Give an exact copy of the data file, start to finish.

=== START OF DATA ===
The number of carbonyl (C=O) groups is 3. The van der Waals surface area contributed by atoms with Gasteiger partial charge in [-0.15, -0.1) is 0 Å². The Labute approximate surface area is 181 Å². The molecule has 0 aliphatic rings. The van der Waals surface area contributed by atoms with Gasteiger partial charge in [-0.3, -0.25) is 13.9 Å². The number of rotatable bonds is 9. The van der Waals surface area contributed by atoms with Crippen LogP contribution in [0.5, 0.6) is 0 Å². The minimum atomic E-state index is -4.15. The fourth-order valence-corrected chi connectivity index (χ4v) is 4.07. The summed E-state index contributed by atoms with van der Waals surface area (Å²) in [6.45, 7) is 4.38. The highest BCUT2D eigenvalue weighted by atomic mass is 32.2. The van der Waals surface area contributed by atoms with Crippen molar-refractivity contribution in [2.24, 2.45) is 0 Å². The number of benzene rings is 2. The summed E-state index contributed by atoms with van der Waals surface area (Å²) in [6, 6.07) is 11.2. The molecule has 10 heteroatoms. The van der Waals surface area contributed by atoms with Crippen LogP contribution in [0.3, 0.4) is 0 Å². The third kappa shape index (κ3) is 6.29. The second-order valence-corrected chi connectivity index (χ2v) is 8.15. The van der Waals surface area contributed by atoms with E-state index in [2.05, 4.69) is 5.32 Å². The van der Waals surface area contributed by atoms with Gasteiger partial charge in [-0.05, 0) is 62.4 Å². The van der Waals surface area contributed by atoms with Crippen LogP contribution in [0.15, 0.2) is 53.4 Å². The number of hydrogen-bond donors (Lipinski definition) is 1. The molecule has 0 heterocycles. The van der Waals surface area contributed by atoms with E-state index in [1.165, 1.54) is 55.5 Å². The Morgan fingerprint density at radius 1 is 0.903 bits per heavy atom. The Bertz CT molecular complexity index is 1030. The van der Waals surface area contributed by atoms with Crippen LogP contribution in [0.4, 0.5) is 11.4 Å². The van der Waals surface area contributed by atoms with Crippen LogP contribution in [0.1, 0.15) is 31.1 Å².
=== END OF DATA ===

The number of carbonyl (C=O) groups is 3. The van der Waals surface area contributed by atoms with Gasteiger partial charge in [-0.15, -0.1) is 0 Å². The Labute approximate surface area is 181 Å². The molecule has 0 aliphatic rings. The van der Waals surface area contributed by atoms with Gasteiger partial charge in [-0.3, -0.25) is 13.9 Å². The number of rotatable bonds is 9. The van der Waals surface area contributed by atoms with Crippen LogP contribution in [0.5, 0.6) is 0 Å². The minimum atomic E-state index is -4.15. The fourth-order valence-corrected chi connectivity index (χ4v) is 4.07. The summed E-state index contributed by atoms with van der Waals surface area (Å²) in [6.45, 7) is 4.38. The highest BCUT2D eigenvalue weighted by atomic mass is 32.2. The van der Waals surface area contributed by atoms with Crippen molar-refractivity contribution in [2.24, 2.45) is 0 Å². The number of benzene rings is 2. The summed E-state index contributed by atoms with van der Waals surface area (Å²) in [6, 6.07) is 11.2. The molecule has 10 heteroatoms. The van der Waals surface area contributed by atoms with Crippen LogP contribution in [0.3, 0.4) is 0 Å². The third kappa shape index (κ3) is 6.29. The second-order valence-corrected chi connectivity index (χ2v) is 8.15. The van der Waals surface area contributed by atoms with E-state index in [2.05, 4.69) is 5.32 Å². The van der Waals surface area contributed by atoms with Gasteiger partial charge in [-0.05, 0) is 62.4 Å². The van der Waals surface area contributed by atoms with Crippen LogP contribution in [0.15, 0.2) is 53.4 Å². The number of hydrogen-bond donors (Lipinski definition) is 1. The molecule has 0 heterocycles. The van der Waals surface area contributed by atoms with E-state index in [1.165, 1.54) is 55.5 Å². The Morgan fingerprint density at radius 1 is 0.903 bits per heavy atom. The Bertz CT molecular complexity index is 1030. The van der Waals surface area contributed by atoms with Crippen LogP contribution in [0.4, 0.5) is 11.4 Å². The van der Waals surface area contributed by atoms with Crippen LogP contribution in [0.1, 0.15) is 31.1 Å².